Chase advertisers to target bank users based on spending history

MONEY & BUSINESS: Chase advertisers to target bank users based on spending history

JPMorgan Chase bank unveiled a new unit on Wednesday — called Chase Media Solutions — that will let marketers tempt customers with targeted ads and discounts related to their spending data.

Born from the firm’s 2022 acquisition and integration of marketing platform Figg, Chase Media Solutions will give its customers access to relevant, exclusive deals on the Chase app or website that level up the appeal of the bank’s credit cards.

Unlike traditional media networks, Chase’s new ad deal doesn’t involve selling advertisement spots on its app or in its branches, and will only charge merchants a fee when a customer uses a deal to make a purchase, The Wall Street Journal earlier reported.

Chase Media Solutions launched Wednesday, a unit that will work with advertisers to create targeted ads that will be delivered to the Chase customers most likely to become a customer, as determined by their spending history. Bloomberg

All of the deals are brokered by Chase’s new media unit in an effort to further secure its spot as the nation’s largest credit card issuer.

Though some discounts will have to be activated via Chase’s app, cash-back offers will be automatically applied after a relevant purchase is made.

The bank’s ad initiatives are similar to recent efforts from Best Buy and Uber, which have also started selling ad space on their respective apps, websites, and other properties, The Journal reported.

These companies deliver target messaging using customer data in order to generate revenue outside of their core businesses. This way, only the shoppers that are most likely to turn into customers see the targeted ads.

Advertisers have been seeking out this model for years, including Facebook which, in the late 2000s, had a stint where it provided this type of ad-targeting service to marketers. Changes in privacy concerns have since changed how precisely Facebook could match ads to relevant prospective customers, according to The Journal.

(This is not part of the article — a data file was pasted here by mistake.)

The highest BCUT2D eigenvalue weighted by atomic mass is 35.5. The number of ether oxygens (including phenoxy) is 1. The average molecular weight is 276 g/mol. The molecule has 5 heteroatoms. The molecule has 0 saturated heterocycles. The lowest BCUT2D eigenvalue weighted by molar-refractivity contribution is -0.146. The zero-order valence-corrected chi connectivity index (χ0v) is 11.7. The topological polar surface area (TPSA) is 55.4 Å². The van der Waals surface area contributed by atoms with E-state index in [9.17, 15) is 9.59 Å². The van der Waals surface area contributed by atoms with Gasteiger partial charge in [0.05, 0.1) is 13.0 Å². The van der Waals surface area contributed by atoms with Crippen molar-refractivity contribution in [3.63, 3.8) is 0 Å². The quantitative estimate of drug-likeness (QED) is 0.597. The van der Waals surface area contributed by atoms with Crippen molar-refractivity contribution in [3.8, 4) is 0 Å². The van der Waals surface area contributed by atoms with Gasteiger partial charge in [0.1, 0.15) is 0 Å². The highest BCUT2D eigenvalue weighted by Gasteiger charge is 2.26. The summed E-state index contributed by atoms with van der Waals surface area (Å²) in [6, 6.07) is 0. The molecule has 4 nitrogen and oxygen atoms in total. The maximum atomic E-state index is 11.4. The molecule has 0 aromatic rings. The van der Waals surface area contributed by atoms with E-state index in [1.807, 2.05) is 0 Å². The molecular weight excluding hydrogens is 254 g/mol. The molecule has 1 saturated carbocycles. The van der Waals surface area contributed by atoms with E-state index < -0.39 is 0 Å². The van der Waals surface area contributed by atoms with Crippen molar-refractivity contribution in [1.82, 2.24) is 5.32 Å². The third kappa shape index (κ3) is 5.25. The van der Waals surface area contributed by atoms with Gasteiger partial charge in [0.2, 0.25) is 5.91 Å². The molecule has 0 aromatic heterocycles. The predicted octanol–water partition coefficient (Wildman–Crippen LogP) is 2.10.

A spokesperson for Chase assured The Post that the bank cannot actually share its customers’ data with advertisers, citing “a matter of security and regulation.”

A hand displaying the new Chase Bank credit card with 'blink' technology during a press conference at an Arby's restaurant in Denver, Colorado on June 8, 2005
Though some discounts will have to be activated via Chase’s app, cash-back offers will be automatically applied after a relevant purchase is made. Getty Images

Rather, Chase Media Solutions has been “working with brands/merchants to create targeted offers for our customers” based on goals such as “acquiring new customers, targeting previous customers for a return shop, building basket size, etc.”

“We would target within our platform to our customers based on our spending insights. In turn, the brands only pay when a purchase is made,” the spokesperson added.

This means businesses will be able to attribute results to their spending with Chase, which the bank hopes will help interest marketers under pressure to prove their worth, Rich Muhlstock, head of offers and e-commerce at Chase, told The Journal.

“We will be part of larger campaigns because there are other things that are obviously always going to be important to building brands and awareness and things like that,” Muhlstock said. “But this fits in nicely with something that can truly drive sales.”

Chase has already been testing out the effectiveness of these targeted ads with a pilot campaign with Air Canada.

Though Chase didn’t disclose when and for how long the ads were running, per Chase Media Solutions’ model, ads and relevant deals would have only been shown to users whose Chase transaction history suggests they are interested in traveling.

As a result of the campaign, the Canadian airline raked in $6.3 million in total sales. The average order value topped $500, and 80% of transactions were from new customers, Chase touted in a case study of Air Canada’s targeted ads posted to its website.

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